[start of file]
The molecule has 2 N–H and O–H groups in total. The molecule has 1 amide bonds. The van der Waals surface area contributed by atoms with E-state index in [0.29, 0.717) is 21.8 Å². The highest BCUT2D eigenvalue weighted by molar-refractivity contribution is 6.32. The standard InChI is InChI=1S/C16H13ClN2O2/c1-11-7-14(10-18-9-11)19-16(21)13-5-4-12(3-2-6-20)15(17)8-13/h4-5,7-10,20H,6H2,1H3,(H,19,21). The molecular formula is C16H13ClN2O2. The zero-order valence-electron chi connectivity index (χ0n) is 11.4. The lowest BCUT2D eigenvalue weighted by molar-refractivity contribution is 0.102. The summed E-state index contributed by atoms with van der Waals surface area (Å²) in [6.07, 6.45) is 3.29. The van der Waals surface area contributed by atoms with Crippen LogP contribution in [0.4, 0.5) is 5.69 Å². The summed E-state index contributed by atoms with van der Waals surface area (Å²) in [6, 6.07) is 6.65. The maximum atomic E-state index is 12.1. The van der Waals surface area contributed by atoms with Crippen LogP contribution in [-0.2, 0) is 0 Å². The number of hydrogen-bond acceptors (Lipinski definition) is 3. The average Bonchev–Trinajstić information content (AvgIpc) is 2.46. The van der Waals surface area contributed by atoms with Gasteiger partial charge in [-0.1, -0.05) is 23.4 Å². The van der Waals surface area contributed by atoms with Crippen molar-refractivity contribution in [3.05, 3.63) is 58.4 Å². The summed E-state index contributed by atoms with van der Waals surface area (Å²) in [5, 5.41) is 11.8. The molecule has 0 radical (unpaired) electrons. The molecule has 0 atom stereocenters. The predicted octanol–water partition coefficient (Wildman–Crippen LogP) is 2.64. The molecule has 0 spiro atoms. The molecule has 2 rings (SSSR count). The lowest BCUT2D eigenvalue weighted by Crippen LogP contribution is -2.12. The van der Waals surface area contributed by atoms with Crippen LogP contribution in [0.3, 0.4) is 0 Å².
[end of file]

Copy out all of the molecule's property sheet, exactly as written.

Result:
The molecule has 2 N–H and O–H groups in total. The molecule has 1 amide bonds. The van der Waals surface area contributed by atoms with E-state index in [0.29, 0.717) is 21.8 Å². The highest BCUT2D eigenvalue weighted by molar-refractivity contribution is 6.32. The standard InChI is InChI=1S/C16H13ClN2O2/c1-11-7-14(10-18-9-11)19-16(21)13-5-4-12(3-2-6-20)15(17)8-13/h4-5,7-10,20H,6H2,1H3,(H,19,21). The molecular formula is C16H13ClN2O2. The zero-order valence-electron chi connectivity index (χ0n) is 11.4. The lowest BCUT2D eigenvalue weighted by molar-refractivity contribution is 0.102. The summed E-state index contributed by atoms with van der Waals surface area (Å²) in [6.07, 6.45) is 3.29. The van der Waals surface area contributed by atoms with Crippen LogP contribution in [0.4, 0.5) is 5.69 Å². The summed E-state index contributed by atoms with van der Waals surface area (Å²) in [6, 6.07) is 6.65. The maximum atomic E-state index is 12.1. The van der Waals surface area contributed by atoms with Crippen LogP contribution in [-0.2, 0) is 0 Å². The number of hydrogen-bond acceptors (Lipinski definition) is 3. The average Bonchev–Trinajstić information content (AvgIpc) is 2.46. The van der Waals surface area contributed by atoms with Gasteiger partial charge in [-0.1, -0.05) is 23.4 Å². The van der Waals surface area contributed by atoms with Crippen molar-refractivity contribution in [3.05, 3.63) is 58.4 Å². The summed E-state index contributed by atoms with van der Waals surface area (Å²) in [5, 5.41) is 11.8. The molecule has 0 radical (unpaired) electrons. The molecule has 0 atom stereocenters. The predicted octanol–water partition coefficient (Wildman–Crippen LogP) is 2.64. The molecule has 0 spiro atoms. The molecule has 2 rings (SSSR count). The lowest BCUT2D eigenvalue weighted by Crippen LogP contribution is -2.12. The van der Waals surface area contributed by atoms with Crippen LogP contribution in [0.3, 0.4) is 0 Å².